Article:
Earthsight has discovered that the two firms are partly owned by CB Industrial Product Holding (CBIP) – a Malaysian firm caught up in a major land rights corruption scandal. Satellite images reveal CBIP destroyed 1,126 hectares of forest in 2018 for palm oil cultivation in Indonesia.
The corruption case, which involved Indonesia’s most senior judge, featured in Earthsight’s Indonesia for Sale – a series of in-depth investigative reports produced with Mongabay that exposed corrupt practices and land violations in its palm oil sector.
Between them, Indonesia and Malaysia are responsible for 85 per cent of global palm oil production and such a monopoly of the sector has led to a devastating loss of forest in the two countries.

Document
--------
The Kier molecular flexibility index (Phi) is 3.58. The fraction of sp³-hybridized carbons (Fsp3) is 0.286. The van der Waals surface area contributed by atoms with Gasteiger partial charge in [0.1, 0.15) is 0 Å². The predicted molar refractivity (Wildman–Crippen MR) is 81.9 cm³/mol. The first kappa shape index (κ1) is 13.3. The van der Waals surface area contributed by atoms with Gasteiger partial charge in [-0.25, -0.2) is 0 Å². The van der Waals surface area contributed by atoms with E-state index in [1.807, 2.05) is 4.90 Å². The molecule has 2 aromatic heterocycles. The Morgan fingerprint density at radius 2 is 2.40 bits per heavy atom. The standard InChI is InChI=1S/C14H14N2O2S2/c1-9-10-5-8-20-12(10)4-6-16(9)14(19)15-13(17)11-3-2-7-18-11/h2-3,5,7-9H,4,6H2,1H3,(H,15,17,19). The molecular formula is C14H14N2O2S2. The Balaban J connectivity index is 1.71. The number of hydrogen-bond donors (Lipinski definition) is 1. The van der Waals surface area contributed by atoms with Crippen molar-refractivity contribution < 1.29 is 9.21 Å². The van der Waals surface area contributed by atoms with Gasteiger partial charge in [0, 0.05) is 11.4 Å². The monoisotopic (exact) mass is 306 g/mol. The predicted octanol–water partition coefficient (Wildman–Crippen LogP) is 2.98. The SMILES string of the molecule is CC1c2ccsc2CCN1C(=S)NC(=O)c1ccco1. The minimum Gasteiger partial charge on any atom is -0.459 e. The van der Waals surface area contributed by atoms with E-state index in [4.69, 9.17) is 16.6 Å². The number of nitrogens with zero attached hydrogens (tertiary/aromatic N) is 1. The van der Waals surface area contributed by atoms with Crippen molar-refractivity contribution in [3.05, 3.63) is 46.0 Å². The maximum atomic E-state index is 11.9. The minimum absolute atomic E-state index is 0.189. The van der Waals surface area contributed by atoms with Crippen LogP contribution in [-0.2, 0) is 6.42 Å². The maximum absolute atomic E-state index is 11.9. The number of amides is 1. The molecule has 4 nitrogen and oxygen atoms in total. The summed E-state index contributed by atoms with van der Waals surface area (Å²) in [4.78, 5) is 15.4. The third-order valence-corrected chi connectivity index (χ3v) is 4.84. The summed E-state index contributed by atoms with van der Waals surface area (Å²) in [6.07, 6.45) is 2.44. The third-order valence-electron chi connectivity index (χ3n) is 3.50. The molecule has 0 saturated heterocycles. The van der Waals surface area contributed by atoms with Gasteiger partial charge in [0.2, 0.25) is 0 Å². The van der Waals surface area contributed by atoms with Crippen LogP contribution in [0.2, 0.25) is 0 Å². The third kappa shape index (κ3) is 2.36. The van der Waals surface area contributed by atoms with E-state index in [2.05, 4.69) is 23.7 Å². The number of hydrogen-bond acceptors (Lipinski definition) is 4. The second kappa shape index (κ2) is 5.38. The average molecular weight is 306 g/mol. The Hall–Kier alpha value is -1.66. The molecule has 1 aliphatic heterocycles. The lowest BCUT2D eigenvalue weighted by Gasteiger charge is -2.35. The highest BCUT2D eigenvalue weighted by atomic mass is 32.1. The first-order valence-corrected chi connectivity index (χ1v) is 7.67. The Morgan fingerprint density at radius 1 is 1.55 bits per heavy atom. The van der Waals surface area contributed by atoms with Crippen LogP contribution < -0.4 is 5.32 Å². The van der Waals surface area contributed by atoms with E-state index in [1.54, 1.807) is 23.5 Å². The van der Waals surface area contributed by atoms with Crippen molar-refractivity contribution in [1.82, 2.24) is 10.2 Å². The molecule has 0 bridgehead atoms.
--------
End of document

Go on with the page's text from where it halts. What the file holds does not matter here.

Indonesia saw almost 340,000 hectares of primary forest wiped out in 2018, while Malaysia – roughly six times smaller than its southern neighbour – lost 144,000 hectares in the same period.
Now, Earthsight can link the Malaysian buying practices of industry giant Wilmar – a firm which enacted a no deforestation policy in 2013 – as helping fatten the revenues and potentially accelerate the deforestation being carried out by CBIP in Indonesia.
Corruption & forest clearing
The frontline of CBIP’s deforestation drive is in Gunung Mas, a remote district on the island of Borneo.
It was there seven years ago that CBIP, formed in 1980 as an engineering firm, became involved in a shadowy deal to access Indonesia’s resource-rich land and found themselves intertwined with a politician vying for control of the region.